Head tilted slightly downward and eyes focused forward, Mikey Garcia seemingly saw nothing other than the obstacle in front of him: Adrien Broner.
Deontay Wilder didn’t come out with his usual ferocity early on against Gerald Washington, but it didn’t take the champ long to end things once he got rolling.
After nine months of adjusting to a revolving door of opponents and rehabbing a surgically repaired right hand and biceps, Deontay Wilder isn’t just anxious to once again rev up his career engine. The heavyweight champ is determined to kick that engine into overdrive.
As the product of an African-American father and a Mexican-American mother, heavyweight contender Gerald Washington hopes to use boxing as a force for solidarity.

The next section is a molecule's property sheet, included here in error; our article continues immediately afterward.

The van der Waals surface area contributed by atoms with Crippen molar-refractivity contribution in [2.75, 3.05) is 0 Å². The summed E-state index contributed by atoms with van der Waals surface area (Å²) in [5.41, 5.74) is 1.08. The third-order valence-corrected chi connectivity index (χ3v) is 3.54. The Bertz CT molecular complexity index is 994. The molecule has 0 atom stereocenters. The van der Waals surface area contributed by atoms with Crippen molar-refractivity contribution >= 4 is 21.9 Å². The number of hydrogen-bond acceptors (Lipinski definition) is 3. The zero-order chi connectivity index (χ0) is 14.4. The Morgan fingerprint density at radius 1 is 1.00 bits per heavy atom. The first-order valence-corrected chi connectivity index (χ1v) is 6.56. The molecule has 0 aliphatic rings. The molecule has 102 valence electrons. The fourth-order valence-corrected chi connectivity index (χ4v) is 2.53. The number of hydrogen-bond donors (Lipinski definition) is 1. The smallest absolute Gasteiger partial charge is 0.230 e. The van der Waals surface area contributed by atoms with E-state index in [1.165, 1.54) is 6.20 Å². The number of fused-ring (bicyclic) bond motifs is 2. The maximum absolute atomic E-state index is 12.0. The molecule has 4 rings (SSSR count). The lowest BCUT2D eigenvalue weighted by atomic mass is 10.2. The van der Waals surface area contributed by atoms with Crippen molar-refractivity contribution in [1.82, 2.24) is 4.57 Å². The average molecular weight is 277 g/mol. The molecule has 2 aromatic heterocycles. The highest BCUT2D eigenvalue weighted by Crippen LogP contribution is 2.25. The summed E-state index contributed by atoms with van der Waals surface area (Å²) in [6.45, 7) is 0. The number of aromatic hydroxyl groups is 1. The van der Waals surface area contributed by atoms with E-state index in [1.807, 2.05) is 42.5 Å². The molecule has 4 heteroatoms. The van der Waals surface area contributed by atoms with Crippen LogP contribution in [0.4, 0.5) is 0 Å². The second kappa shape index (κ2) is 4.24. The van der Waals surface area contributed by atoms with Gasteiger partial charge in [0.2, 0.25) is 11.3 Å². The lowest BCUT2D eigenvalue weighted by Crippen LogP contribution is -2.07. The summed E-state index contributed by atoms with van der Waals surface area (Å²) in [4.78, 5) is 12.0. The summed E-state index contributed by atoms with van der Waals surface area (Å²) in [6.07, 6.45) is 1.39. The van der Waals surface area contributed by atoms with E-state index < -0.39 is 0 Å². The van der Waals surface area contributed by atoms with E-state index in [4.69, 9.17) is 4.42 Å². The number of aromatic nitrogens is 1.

It seems like it's becoming more difficult for Deontay Wilder to find clean opponents than it is to knock them out.
Four months after the fact, the disbelief in his voice remains as thick as one of his pony keg-sized biceps.
Gerald Washington knew he brought unassailable assets into Tuesday’s heavyweight tilt against Amir Mansour in the form of a massive five-inch height advantage, a 25-pound weight advantage, a chasm-wide eight-inch reach advantage, and just for good measure, a 10-year youth advantage.